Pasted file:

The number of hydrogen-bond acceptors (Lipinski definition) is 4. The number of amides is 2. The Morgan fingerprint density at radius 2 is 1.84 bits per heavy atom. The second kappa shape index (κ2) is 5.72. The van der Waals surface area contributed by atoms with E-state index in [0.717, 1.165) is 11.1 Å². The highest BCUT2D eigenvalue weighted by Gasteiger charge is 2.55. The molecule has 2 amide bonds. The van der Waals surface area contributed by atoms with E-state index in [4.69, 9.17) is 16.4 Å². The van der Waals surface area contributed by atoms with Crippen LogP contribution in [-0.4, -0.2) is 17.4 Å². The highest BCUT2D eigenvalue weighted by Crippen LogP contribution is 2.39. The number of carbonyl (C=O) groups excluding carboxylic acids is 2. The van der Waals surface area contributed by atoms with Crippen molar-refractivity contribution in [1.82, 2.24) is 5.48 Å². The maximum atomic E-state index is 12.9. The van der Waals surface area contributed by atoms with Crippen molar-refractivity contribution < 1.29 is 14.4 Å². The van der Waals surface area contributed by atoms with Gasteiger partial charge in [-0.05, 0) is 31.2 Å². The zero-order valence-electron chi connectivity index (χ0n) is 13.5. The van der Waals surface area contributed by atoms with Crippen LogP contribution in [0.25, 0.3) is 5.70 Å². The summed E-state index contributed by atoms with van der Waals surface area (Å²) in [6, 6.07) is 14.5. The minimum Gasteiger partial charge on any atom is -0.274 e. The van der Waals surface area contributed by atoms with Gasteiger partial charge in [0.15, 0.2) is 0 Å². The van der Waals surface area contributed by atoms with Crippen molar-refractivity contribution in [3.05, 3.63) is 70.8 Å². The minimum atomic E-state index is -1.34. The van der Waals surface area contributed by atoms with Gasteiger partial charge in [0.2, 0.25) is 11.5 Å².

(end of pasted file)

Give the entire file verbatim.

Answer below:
The number of hydrogen-bond acceptors (Lipinski definition) is 4. The number of amides is 2. The Morgan fingerprint density at radius 2 is 1.84 bits per heavy atom. The second kappa shape index (κ2) is 5.72. The van der Waals surface area contributed by atoms with E-state index in [0.717, 1.165) is 11.1 Å². The highest BCUT2D eigenvalue weighted by Gasteiger charge is 2.55. The molecule has 2 amide bonds. The van der Waals surface area contributed by atoms with E-state index in [4.69, 9.17) is 16.4 Å². The van der Waals surface area contributed by atoms with Crippen LogP contribution in [-0.4, -0.2) is 17.4 Å². The highest BCUT2D eigenvalue weighted by Crippen LogP contribution is 2.39. The number of carbonyl (C=O) groups excluding carboxylic acids is 2. The van der Waals surface area contributed by atoms with Crippen molar-refractivity contribution in [1.82, 2.24) is 5.48 Å². The maximum atomic E-state index is 12.9. The van der Waals surface area contributed by atoms with Crippen molar-refractivity contribution < 1.29 is 14.4 Å². The van der Waals surface area contributed by atoms with Gasteiger partial charge in [-0.05, 0) is 31.2 Å². The zero-order valence-electron chi connectivity index (χ0n) is 13.5. The van der Waals surface area contributed by atoms with Crippen LogP contribution in [0.25, 0.3) is 5.70 Å². The summed E-state index contributed by atoms with van der Waals surface area (Å²) in [6, 6.07) is 14.5. The minimum Gasteiger partial charge on any atom is -0.274 e. The van der Waals surface area contributed by atoms with Gasteiger partial charge in [0.15, 0.2) is 0 Å². The van der Waals surface area contributed by atoms with Crippen molar-refractivity contribution in [3.05, 3.63) is 70.8 Å². The minimum atomic E-state index is -1.34. The van der Waals surface area contributed by atoms with Gasteiger partial charge in [0.2, 0.25) is 11.5 Å².